This blog lives by a two-part creed:
- You can put a number on anything if you try hard enough (number quality not guaranteed, see store for details).
- Once you put a number on something, you improve your understanding and decision making (even if the number isn’t of prime quality).
At the core of this belief is the idea that the world we live in is made of math, however literally you decide to take that statement. Whenever a field of science achieves any useful knowledge of that world, it is usually in form of precise mathematical equations or careful statistics. Every science is an exact science, or trying to be. Darwin discovered evolution and himself had no doubt that the theory is true, but it’s the mathematical accuracy of results such as Price’s equation of natural selection that give it the predictive and explanatory power that make it an unassailable bedrock of life sciences. Even in soft fields like personality psychology, models like the Myers-Briggs and Big-5 Traits rise and fall on correlation tables and statistical measures of validity.
Biology can be seen as applied chemistry and physics, and the math that would be needed to describe all of it in detail is much more complex. As a result, the equations we currently have in each field gives rougher approximations in biology than in physics. Psychology can be seen as applied biology, with the same relationship. The life of real humans on this planet is applied psychology, biology, economics, linguistics… we can scarcely hope to arrive at bulletproof mathematical statements. And still, that’s the way truth lies. Quoth the sages: “If people do not believe that mathematics is simple, it is only because they do not realize how complicated life is.”
In this world, “putting a number on it” doesn’t mean spelling out 10 digits of precision. Vague ranges, guesstimates and anecdata are all tools that can take us a few steps closer to the truth if wielded with appropriate care.
A demonstration in action is in order: let’s put a number on the value I place on my own left pinky finger.
I have spent three decades both enjoying the use of my finger and regularly placing it in harm’s way, wood shop classes and volleyball matches. Here’s one thing I haven’t tried yet:
Playing the knife game as fast as I could, I estimate a 10% chance of losing a finger permanently. I think I wouldn’t play if you paid me $100, but I definitely would if you paid me $1,000,000. This translates to a range of finger values between $1,000 () and $10,000,000 ().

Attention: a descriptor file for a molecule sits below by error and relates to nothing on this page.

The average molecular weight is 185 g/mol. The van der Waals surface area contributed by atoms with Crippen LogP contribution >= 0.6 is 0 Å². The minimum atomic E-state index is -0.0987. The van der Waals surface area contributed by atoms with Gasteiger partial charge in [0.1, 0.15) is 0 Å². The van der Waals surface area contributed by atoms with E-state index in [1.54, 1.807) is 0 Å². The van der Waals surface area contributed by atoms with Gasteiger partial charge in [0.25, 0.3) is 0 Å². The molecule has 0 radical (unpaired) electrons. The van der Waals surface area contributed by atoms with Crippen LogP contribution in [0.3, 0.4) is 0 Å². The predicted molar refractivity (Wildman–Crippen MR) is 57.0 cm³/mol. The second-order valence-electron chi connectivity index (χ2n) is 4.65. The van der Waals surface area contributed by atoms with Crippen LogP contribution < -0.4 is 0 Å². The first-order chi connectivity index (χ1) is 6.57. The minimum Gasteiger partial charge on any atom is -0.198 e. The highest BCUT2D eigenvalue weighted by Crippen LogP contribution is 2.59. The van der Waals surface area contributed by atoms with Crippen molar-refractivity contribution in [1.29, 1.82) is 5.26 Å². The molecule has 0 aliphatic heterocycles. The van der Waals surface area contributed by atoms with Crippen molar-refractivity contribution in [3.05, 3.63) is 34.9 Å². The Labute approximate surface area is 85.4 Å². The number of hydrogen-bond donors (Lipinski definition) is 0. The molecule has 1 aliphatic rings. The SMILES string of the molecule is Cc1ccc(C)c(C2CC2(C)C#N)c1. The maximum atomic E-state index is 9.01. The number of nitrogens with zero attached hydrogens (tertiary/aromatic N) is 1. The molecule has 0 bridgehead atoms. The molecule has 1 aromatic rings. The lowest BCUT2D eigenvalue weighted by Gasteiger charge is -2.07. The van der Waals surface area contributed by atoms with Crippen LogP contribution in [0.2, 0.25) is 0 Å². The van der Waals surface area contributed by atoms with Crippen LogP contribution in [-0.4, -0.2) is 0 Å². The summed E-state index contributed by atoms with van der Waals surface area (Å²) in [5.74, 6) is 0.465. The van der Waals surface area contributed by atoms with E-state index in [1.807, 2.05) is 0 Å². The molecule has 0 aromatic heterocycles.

We can put the finger on a more precise amount by examining the components of my finger’s value, such as the economic benefit. My career involves programming and writing, it’s likely that at least for the next 20 years that would require typing on a physical keyboard. Losing my finger will impair my ability to work by 2%. My work is valued at my average salary over the next two decades, let’s round it off optimistically to $100,000. This rough guesstimate values my finger as an income generating asset at
Fortunately, losing a finger isn’t unfixable: I can get a snazzy looking bionic replacement for $70,000. I use my finger for more than typing and a digital digit isn’t as good (yet) as my original one, so I can adjust both numbers up a bit and appraise my left pinky at $200,000, give or take an order of magnitude. It’s amazing what a combination of Googling, calculation and sensible guessing can do! Email me privately for offers into acquiring my finger; serious inquiries only.
Even a facetious example like my little finger has utility in allowing me to make informed decisions about my life. The X-ray on the right is the state of my actual pinky after mistiming a jump for a rebound in a basketball game. And yet, I keep playing basketball since you’d have to pay me more to quit the game than the expected harm to my finger. On the other hand, I avoid boxing and tackle football even though I think I would enjoy both sports because the value I place on my brain and the concussion statistics present a compelling case against them.
People arrive at these two decisions by intuition alone, and yet many others refuse to play volleyball or basketball because of hand injury risk while a million Americans play high school football. Many football players have different assessments of risk and reward than I do, but I’d wager that many don’t even think to evaluate and compare the two. Our brains are often ridiculously horrible at giving correct or reasonable answers on questions that can be solved with a simple computation. Intelligence won’t help you. Reading about biases won’t help you.
“Does this outfit make my butt look fat?” is the one query the correct answer to which is not arrived at by mathematics. For all other questions (at least the ones that this blog will explore), putting a number on it makes you more objective and less biased, illuminates the errors in your thinking, and brings you closer to the truth.
No, I don’t compute the net present value of brushing my teeth every day, and I didn’t mean to say that literally everything in life must be calculated. I believe that in general people apply actual numbers on such a tiny minority of occasions that encouraging everyone to do it more often is strictly helpful.
This is such an excellent exploration of the same idea that I didn’t want to hide it in a text-embedded link: If it’s worth doing it’s worth doing with made up statistics.